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Old 03-11-2013, 12:21 PM
567 posts, read 771,204 times
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Howdy! I've been researching British political/economic history (1973 to now, roughly), and one of my points of confusion is the matter of public housing. It's basically this: what's the difference between "council housing" in the UK and "housing projects" in the USA?

(Since some of you might find my post to be "tl;dr", I'll bold the actual questions contained therein.)

When I think of American housing projects I think of man-made disasters like Jordan-Downs (L.A.) or Cabrini Greens (Chicago) which are the utmost pits of underclass deprivation and violence. (I think the former has since been torn down; not sure about the latter.) When JordanDowns was still there, if you stood next to the wall that encircled it, within about 45 minutes or less you would hear gunshots. There was an endless stream of reports about children as young as 7 exhibiting symptoms of PTSD, trembling and whimpering and peeing their pants all through the school day. These were (and still are, to the degree they still exist) ghettos within the ghetto. Whatever violence and depravity existed in the larger ghetto were magnified in these walled-in hellholes. This is why Section 8 (where people who qualify for public housing are given rent money and spread throughout the metro area, rather than concentrated in one single place) is more common now, if I'm not mistaken.

My recollections may be a bit exaggerated, especially since I never had to live in one, but "the projects" were always as bad a living arrangement that Americans in America could have, short of homelessness or incarceration. They are regarded as utter, catastrophic failures, the blackest mark on American urban planning since the 1870s.

Whereas when I come across references to "council flats" and the like, I'm not sure what to think. On the one hand, I grew up on British punk rock, which gives one the impression that council housing was, by definition, as crappy and dirty and miserable as "the projects" of America. I guess they could get pretty grim, judging by "This is England" and that one movie about the Scottish kid whose friend drowned (which had to have subtitles because you couldn't understand anybody). But with that second movie, the kid's dad was a house painter (a licensed professional house painter in America wouldn't be living in the projects), and upon qualifying the family got upgraded from their grimy flat to a newly built house in a meadow not far from the sea. That was rather confusing to me.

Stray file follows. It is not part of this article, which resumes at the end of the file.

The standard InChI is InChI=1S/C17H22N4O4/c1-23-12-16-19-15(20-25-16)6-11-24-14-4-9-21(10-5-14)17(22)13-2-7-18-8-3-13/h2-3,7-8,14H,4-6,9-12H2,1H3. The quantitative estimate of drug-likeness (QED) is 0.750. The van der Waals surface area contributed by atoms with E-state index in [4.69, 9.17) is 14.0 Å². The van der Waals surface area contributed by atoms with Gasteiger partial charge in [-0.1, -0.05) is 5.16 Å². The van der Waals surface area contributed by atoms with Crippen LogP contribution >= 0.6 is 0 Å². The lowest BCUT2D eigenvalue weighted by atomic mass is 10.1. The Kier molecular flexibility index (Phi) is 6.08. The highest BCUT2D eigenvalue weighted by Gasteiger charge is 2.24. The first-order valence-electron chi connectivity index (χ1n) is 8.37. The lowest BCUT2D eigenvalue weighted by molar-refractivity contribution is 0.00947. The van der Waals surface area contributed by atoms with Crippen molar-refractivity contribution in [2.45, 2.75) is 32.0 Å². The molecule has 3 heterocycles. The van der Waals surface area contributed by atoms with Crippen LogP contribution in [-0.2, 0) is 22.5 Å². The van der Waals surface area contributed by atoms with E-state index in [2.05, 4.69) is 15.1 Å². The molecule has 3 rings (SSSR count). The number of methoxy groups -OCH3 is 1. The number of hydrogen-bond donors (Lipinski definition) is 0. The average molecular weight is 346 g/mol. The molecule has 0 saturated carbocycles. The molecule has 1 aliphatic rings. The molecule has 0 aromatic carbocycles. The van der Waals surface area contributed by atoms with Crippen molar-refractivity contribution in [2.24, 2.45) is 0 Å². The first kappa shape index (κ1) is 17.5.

When I read academic, literary, and non-fiction works that touch on the subject directly or indirectly, I get the impression that the larger working class (such as the Scottish house painter and his family) commonly lived in them, and not just the lowest of the underclass, and that this was so even in the decades prior to the Thatcherite evisceration of the traditional British working class. (In other words, council housing wasn't necessarily the Pit of Horrors that American housing projects were/are.) Did any of the lower end of the "middle class" live in them as well?

I should mention that Americans have a funny notion of class. Someone living in a double-wide trailer will consider themselves "middle class" because they're not living in a single-wide trailer like the meth-head two lots over. "Working class" is a dirty word because it implies one is not "middle class." The Scottish family in that movie would certainly consider themselves middle class in America. The wealthy are often the same; a corporate lawyer with millions in personal assets will call himself "middle class" with a straight face. Though I guess his British counterpart would as well, for in Britain you don't get to be "upper class" unless your country estate has been in the family since the reign of George II.

Also, what happened to council housing? I keep coming across references to them being "sold off" to small-time landlords some time during the Blair/Brown or early Cameron years. How do things work nowadays?